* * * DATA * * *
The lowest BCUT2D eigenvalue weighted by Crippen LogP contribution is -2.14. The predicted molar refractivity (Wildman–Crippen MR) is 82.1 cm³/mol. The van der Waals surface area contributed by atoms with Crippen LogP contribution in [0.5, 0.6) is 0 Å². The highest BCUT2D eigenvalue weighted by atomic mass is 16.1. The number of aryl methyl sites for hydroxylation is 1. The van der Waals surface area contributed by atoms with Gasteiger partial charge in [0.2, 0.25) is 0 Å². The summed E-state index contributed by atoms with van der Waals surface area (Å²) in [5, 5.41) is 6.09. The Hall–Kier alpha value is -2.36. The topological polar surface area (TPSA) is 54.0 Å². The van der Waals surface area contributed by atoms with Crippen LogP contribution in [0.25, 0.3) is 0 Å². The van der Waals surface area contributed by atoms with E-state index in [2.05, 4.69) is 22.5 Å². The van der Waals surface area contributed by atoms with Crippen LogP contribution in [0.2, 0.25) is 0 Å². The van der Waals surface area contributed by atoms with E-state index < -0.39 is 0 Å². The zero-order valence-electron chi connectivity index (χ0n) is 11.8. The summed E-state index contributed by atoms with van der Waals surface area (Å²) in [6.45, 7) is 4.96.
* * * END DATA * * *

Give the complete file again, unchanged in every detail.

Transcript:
The lowest BCUT2D eigenvalue weighted by Crippen LogP contribution is -2.14. The predicted molar refractivity (Wildman–Crippen MR) is 82.1 cm³/mol. The van der Waals surface area contributed by atoms with Crippen LogP contribution in [0.5, 0.6) is 0 Å². The highest BCUT2D eigenvalue weighted by atomic mass is 16.1. The number of aryl methyl sites for hydroxylation is 1. The van der Waals surface area contributed by atoms with Gasteiger partial charge in [0.2, 0.25) is 0 Å². The summed E-state index contributed by atoms with van der Waals surface area (Å²) in [5, 5.41) is 6.09. The Hall–Kier alpha value is -2.36. The topological polar surface area (TPSA) is 54.0 Å². The van der Waals surface area contributed by atoms with Crippen LogP contribution in [0.25, 0.3) is 0 Å². The van der Waals surface area contributed by atoms with E-state index in [2.05, 4.69) is 22.5 Å². The van der Waals surface area contributed by atoms with Crippen LogP contribution in [0.2, 0.25) is 0 Å². The van der Waals surface area contributed by atoms with E-state index < -0.39 is 0 Å². The zero-order valence-electron chi connectivity index (χ0n) is 11.8. The summed E-state index contributed by atoms with van der Waals surface area (Å²) in [6.45, 7) is 4.96.